Grand Bend wind development green-lighted – another 40 turbines

Approved-Rubber-Stamp-724817[Note to LFPress Editor: Please please please discontinue using the word “farm” when speaking of wind turbine developments. Anyone who lives in a rural area knows there is zero “farming” going on when these machines are installed. The land had to be rezoned “industrial” to allow them in – if that doesn’t say it all.]

London Free Press
Ontario’s Environmental Review Panel has given the go-ahead for the Grand Bend Wind Farm, a 40-turbine, $380-million project hugging the Lake Huron Shoreline. Major construction can now go ahead on the wind farm.

Developer Northland Power had applied the brakes to its plans, putting off major construction until appeals were settled. The original plans for the facility called for 48 turbines, but that was scaled back to 40. It will be located in the Huron County municipalities of South Huron and Bluewater over about 2,400 hectares. It will have a total capacity of 100 megawatts.

“Our company policy is not to do much during an appeal process,” Gord Potts, director of business development for the company, had told The Free Press this summer. Potts had said at that time that Northland anticipated the Grand Bend Wind Farm would start commercial operation in 2016. The farm is a joint project of Toronto-based Northland Power and the Aamjiwnaang First Nation at Sarnia and Bkejwanong First Nation at Walpole. Read article

7 thoughts on “Grand Bend wind development green-lighted – another 40 turbines

  1. Another approval! Ontario the land of opportunity for some and the FN that allow this destruction to side with the wind developers all in the name of GREED! Very hypocritical . Shame on you all!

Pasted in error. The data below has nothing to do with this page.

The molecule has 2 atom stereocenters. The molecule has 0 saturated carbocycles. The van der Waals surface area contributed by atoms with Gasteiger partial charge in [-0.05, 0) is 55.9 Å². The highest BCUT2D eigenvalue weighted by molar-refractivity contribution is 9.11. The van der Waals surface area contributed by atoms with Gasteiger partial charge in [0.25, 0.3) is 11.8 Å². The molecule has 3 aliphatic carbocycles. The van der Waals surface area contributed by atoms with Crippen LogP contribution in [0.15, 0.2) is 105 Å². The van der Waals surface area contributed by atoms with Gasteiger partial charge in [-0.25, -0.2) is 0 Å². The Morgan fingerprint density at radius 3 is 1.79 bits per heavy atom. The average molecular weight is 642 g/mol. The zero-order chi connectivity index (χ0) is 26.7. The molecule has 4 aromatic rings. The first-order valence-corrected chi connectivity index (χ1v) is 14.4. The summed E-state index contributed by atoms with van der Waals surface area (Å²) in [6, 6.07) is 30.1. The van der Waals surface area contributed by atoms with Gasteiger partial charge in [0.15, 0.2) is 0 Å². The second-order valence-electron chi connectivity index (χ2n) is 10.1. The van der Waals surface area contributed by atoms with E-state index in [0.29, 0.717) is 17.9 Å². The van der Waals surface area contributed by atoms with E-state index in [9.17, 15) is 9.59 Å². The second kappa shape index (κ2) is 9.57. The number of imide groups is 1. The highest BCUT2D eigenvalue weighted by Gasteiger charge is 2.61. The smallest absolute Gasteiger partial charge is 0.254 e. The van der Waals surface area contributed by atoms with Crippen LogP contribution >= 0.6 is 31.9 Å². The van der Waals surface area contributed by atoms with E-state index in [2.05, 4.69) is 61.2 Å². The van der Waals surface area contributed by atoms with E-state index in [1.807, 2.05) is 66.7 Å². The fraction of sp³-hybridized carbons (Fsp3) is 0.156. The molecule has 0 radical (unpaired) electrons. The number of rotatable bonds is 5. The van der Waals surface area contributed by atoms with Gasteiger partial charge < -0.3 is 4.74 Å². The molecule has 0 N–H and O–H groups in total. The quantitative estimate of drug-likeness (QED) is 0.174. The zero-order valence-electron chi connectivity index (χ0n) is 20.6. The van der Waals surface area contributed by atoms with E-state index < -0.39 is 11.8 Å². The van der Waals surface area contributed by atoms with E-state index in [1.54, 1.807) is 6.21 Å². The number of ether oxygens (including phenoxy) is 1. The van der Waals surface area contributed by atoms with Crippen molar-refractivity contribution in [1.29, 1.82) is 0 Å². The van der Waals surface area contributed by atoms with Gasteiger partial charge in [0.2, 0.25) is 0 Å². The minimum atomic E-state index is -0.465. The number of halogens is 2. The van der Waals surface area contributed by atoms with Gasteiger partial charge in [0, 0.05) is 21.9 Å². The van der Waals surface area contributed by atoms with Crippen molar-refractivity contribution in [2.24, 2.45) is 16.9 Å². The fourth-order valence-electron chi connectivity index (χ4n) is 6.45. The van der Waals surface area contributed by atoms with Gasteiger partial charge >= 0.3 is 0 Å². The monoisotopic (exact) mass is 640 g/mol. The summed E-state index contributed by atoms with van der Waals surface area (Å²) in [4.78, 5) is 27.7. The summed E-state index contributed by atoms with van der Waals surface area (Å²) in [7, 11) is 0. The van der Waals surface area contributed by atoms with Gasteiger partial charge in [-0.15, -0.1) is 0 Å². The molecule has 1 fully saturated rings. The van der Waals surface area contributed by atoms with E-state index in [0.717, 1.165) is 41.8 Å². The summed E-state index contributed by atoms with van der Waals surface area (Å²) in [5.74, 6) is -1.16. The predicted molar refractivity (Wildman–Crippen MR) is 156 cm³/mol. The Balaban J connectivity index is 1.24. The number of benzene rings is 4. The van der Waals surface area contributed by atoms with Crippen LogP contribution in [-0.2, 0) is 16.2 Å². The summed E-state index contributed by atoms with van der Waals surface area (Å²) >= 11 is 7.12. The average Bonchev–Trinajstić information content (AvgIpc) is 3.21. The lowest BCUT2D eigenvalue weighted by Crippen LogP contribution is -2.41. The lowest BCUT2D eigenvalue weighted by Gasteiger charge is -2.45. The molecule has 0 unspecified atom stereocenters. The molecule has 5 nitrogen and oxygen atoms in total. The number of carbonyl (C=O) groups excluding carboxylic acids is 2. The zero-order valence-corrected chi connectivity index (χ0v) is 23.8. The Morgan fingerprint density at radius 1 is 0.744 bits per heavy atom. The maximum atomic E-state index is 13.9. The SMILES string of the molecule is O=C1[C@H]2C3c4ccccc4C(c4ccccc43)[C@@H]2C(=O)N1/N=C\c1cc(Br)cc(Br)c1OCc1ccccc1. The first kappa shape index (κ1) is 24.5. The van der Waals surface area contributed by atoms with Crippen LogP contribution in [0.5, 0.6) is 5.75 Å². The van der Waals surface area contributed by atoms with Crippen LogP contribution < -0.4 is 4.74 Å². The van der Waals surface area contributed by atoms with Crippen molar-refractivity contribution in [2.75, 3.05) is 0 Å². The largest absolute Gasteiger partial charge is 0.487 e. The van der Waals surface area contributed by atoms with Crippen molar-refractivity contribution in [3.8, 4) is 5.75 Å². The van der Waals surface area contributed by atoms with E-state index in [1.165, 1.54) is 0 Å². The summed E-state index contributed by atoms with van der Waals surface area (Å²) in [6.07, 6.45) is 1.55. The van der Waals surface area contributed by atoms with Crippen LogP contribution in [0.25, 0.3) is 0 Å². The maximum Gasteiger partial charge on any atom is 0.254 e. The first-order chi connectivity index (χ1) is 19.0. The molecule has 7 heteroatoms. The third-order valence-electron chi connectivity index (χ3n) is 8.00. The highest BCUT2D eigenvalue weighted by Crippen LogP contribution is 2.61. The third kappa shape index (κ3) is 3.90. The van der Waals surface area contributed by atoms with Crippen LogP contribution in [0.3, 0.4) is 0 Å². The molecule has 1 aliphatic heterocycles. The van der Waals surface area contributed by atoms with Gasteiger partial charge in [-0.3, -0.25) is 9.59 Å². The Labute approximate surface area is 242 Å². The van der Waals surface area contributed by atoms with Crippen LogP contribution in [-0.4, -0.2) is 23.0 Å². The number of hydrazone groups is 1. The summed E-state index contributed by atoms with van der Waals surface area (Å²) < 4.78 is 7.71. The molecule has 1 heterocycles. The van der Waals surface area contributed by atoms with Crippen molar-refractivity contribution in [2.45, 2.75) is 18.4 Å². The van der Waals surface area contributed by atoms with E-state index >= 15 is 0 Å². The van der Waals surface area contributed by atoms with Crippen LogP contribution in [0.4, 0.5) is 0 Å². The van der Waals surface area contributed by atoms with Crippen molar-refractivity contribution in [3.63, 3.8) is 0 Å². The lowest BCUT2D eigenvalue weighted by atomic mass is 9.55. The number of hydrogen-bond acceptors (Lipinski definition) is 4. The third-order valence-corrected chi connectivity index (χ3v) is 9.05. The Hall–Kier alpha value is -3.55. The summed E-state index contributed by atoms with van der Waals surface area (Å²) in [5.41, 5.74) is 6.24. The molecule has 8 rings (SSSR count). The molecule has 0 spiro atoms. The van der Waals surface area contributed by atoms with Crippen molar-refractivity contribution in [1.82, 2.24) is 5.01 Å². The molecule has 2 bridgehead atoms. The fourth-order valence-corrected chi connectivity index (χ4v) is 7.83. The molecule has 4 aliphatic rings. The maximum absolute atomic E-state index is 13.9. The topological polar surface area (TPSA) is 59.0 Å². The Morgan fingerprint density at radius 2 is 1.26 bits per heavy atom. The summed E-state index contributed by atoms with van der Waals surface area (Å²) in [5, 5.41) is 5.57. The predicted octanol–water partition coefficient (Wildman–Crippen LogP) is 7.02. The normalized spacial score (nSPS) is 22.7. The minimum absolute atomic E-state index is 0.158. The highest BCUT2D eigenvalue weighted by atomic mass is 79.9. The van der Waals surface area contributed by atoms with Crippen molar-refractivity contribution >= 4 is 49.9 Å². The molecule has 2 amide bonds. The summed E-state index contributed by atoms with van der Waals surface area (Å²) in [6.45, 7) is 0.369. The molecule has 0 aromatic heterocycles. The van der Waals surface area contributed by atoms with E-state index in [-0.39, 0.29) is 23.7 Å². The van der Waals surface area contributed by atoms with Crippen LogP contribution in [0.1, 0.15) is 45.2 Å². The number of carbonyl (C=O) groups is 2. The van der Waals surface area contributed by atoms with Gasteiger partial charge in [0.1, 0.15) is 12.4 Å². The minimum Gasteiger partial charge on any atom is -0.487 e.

2. Maybe the issue of how much income taxes Northland Power really pays should be looked into further? The information that I found indicates they will pay no income taxes for several years.

    Property taxes that a company pays are usually deductible expenses for companies.

    • ALT Energy Stocks, Nov.21, 2014

      Scroll down to:
      ‘Northland Power’s Solar-Backed Bond’

      It’s an asset backed bond/ABS which used 6 – 10 MW operating solar facilities which were bundled together to create this bond issue.

      CA $232 m with 18 yr. tenor. Runs for 18 years to maturity.

      Both stocks and bonds can be used to create additional revenues from renewable energy projects once the projects become operational and begin to produce a revenue/money stream.

      Stock issues like this are called yieldcos.

      This is why it is important to get these renewable projects operational. No money stream until they become operational and the development risks are over when they become operational.

      These yieldcos and bond issues result in more money milked from renewable energy projects than just from owning the projects themselves.

  3. Northland Power Inc’s First Nation partnership on Manitoulin Island for the 60 MW, 20,000 acre MMWLP on private land has an aboriginal price adder for a 15 cent per kwh payout. $150 mwh.

    NPI also paid out a $500,000 signing bonus for each of their six First Nation partners who qualified for an unknown exact amount of provincial aboriginal loan guarantee at 3% as their FN portion was $90 million.

    This Grand Bend project price adder would likely be no different for Northland Power as currently they pull in $10 million ebida yearly. Definition of EBIDA: Earnings Before Interest, Depreciation And Amortization. Likely a six year or so project payout then the profits really climb.

    It is ironic that Band members get band assistance for skyrocketing utility bills yet is is these projects with some being on their own lands that create the hardships. Money that should be going to other programs. The Green Energy Act and Feed in Tarrif handouts impact off reserve First Nation members AND non First Nations as all subjected to energy poverty.

    Not all reserves in this province get these projects.The province is choosing its winners.

    It seems only those reserves that have well connected big energy business contacts and lobbyists such as Northland Power Inc.They had several political lobbyists working to push through the MMWLP.

    Projects on First Nation reserve land and private land is a land grab for at least a generation of use.

    • How about the Lead Director at Northland Power Inc., John N.Turner, with plenty of connections?

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